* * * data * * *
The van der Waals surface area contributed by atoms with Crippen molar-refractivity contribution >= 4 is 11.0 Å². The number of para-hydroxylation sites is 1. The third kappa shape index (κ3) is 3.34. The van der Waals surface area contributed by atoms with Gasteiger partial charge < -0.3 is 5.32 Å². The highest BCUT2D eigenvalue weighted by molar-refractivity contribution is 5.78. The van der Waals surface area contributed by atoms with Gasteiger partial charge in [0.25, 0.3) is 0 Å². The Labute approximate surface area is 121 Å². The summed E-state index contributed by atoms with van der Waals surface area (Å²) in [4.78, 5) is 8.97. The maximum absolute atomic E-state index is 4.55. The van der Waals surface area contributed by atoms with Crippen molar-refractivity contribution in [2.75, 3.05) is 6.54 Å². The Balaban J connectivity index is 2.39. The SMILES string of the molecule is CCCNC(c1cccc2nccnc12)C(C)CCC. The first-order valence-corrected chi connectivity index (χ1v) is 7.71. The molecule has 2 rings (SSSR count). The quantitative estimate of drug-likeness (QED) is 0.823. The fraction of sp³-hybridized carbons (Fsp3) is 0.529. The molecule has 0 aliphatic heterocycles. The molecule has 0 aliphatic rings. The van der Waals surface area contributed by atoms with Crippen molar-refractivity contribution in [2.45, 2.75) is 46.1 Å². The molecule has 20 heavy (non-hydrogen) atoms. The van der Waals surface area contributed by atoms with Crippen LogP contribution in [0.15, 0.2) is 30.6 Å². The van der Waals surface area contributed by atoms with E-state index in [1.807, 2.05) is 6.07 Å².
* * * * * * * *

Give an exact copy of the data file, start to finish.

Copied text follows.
The van der Waals surface area contributed by atoms with Crippen molar-refractivity contribution >= 4 is 11.0 Å². The number of para-hydroxylation sites is 1. The third kappa shape index (κ3) is 3.34. The van der Waals surface area contributed by atoms with Gasteiger partial charge < -0.3 is 5.32 Å². The highest BCUT2D eigenvalue weighted by molar-refractivity contribution is 5.78. The van der Waals surface area contributed by atoms with Gasteiger partial charge in [0.25, 0.3) is 0 Å². The Labute approximate surface area is 121 Å². The summed E-state index contributed by atoms with van der Waals surface area (Å²) in [4.78, 5) is 8.97. The maximum absolute atomic E-state index is 4.55. The van der Waals surface area contributed by atoms with Crippen molar-refractivity contribution in [2.75, 3.05) is 6.54 Å². The Balaban J connectivity index is 2.39. The SMILES string of the molecule is CCCNC(c1cccc2nccnc12)C(C)CCC. The first-order valence-corrected chi connectivity index (χ1v) is 7.71. The molecule has 2 rings (SSSR count). The quantitative estimate of drug-likeness (QED) is 0.823. The fraction of sp³-hybridized carbons (Fsp3) is 0.529. The molecule has 0 aliphatic heterocycles. The molecule has 0 aliphatic rings. The van der Waals surface area contributed by atoms with Crippen molar-refractivity contribution in [2.45, 2.75) is 46.1 Å². The molecule has 20 heavy (non-hydrogen) atoms. The van der Waals surface area contributed by atoms with Crippen LogP contribution in [0.15, 0.2) is 30.6 Å². The van der Waals surface area contributed by atoms with E-state index in [1.807, 2.05) is 6.07 Å².